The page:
Myths of Hades

Myths of Hades
Hades is the caretaker of the underworld, where the undead live. This article takes a closer look at this Greek mythical god...
SpiritualRay Staff
Hades is the God of the Underworld as per the Greek mythology. He is also known by the names "Aides" or "Aidoneus" meaning "the Unseen". Cronus and Rhea were the parents of Hades. He has two brothers - Zeus and Poseidon. His wife is Persephone. Both gods and the mortals feared Hades.
According to Greek mythology, Hades is believed to be very stern and merciless. Ancient Greeks believed he turns a deaf ear to their prayers and praises. He is not willing to accept any sacrifice. Cyclops, the giants with a single eye, gave Hades a helmet which made him invisible.
The epithets of Hades were Eubulus (the giver of good counsel), Polydectes (the receiver of many) and Clymenus (the illustrious).
Olympians were the gods who resided on Mount Olympus. However, according to a myth, Hades did not reside on Mount Olympus.
One of the infamous myths revealing ignoble behavior of Hades is his abduction of Persephone. It is said that while Persephone was playing in a garden, Hades came along in his chariot from the Underworld and carried her away. Hades made her fall in love with him by offering her a pomegranate. This fruit was used for tempting her.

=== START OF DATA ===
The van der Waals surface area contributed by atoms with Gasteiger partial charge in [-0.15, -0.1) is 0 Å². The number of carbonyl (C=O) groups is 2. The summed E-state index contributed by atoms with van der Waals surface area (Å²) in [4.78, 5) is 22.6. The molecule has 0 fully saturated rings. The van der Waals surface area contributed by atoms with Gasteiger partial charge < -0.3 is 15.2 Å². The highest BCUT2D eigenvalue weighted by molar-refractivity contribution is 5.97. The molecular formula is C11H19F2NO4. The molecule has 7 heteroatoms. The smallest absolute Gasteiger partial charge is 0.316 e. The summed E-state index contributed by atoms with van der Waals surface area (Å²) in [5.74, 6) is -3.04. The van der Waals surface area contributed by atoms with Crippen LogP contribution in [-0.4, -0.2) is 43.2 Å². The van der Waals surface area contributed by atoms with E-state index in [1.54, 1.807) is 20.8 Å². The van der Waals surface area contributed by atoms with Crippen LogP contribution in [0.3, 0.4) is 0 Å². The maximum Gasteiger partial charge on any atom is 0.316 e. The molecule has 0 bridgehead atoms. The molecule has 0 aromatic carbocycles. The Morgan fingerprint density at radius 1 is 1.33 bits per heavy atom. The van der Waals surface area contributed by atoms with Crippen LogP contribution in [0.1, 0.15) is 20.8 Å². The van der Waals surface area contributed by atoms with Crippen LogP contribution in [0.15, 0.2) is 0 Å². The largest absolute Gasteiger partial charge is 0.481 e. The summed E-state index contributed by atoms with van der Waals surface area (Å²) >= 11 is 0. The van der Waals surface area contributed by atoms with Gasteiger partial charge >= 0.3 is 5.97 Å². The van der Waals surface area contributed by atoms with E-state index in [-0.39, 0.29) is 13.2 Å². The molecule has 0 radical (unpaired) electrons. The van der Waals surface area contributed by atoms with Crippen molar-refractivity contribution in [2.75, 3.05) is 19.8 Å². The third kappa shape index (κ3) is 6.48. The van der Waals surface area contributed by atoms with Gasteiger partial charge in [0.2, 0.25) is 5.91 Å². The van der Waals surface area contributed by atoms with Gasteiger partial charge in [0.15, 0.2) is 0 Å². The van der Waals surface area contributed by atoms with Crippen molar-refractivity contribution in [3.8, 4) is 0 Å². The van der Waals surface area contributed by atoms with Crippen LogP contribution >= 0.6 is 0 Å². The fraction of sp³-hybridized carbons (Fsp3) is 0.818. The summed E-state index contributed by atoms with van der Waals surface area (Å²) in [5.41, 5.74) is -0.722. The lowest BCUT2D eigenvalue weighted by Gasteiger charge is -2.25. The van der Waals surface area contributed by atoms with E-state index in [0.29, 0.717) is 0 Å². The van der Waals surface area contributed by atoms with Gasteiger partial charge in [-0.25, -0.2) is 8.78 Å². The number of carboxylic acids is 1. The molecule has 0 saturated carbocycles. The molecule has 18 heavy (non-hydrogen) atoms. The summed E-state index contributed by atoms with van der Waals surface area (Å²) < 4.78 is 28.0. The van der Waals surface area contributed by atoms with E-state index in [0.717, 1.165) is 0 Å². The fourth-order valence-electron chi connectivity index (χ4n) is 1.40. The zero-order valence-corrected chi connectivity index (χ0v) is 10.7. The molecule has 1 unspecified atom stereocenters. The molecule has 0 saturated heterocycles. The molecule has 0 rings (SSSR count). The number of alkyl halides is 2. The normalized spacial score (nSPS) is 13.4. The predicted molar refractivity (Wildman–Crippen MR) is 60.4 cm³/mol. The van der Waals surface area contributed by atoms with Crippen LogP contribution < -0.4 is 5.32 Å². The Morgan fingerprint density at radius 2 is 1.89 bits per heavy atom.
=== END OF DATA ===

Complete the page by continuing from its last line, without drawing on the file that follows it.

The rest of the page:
It is said Persephone was able to change his approach towards the mortals and his character underwent a radical change. He was later known as "Pluto" the giver of wealth. As Pluto, he is said to bestow grains and blessings on the mortals who please him through offerings and sacrifices.
Cypress and narcissus were the plants that were sacred to him. When a sacrifice is made, the color of the animals was black. Fair colored animals or white animals were offered only to other gods.
Hades is portrayed as a god with gloomy expression, his hair-locks falling over his forehead. According to mythology, a scepter and "Cerberus", his pet dog with three heads, are the attributes of Hades. The ancient Greeks believed he had the key to the Underworld.
In some paintings, Hades is represented as a God of agriculture and he carries a two-pronged fork and a cornucopia.
According to the myth of Hades, the "Palace of Hades" where he abodes is deep down inside the earth. Hades is invoked by rapping on the ground.
However, there is another set of myths of Hades which has a view that the realm of Hades is in the far west beyond the ocean. The Greeks consider this region of the earth as the region of darkness and death. This is how Homer has portrayed Hades in his work "Odyssey".
In Roman mythology, Hades was known as the "Dis Pater" (wealthy father) and "Orcus" meaning "Angel of death". The Romans believed "Dis Pater" to be the ruler of the dead.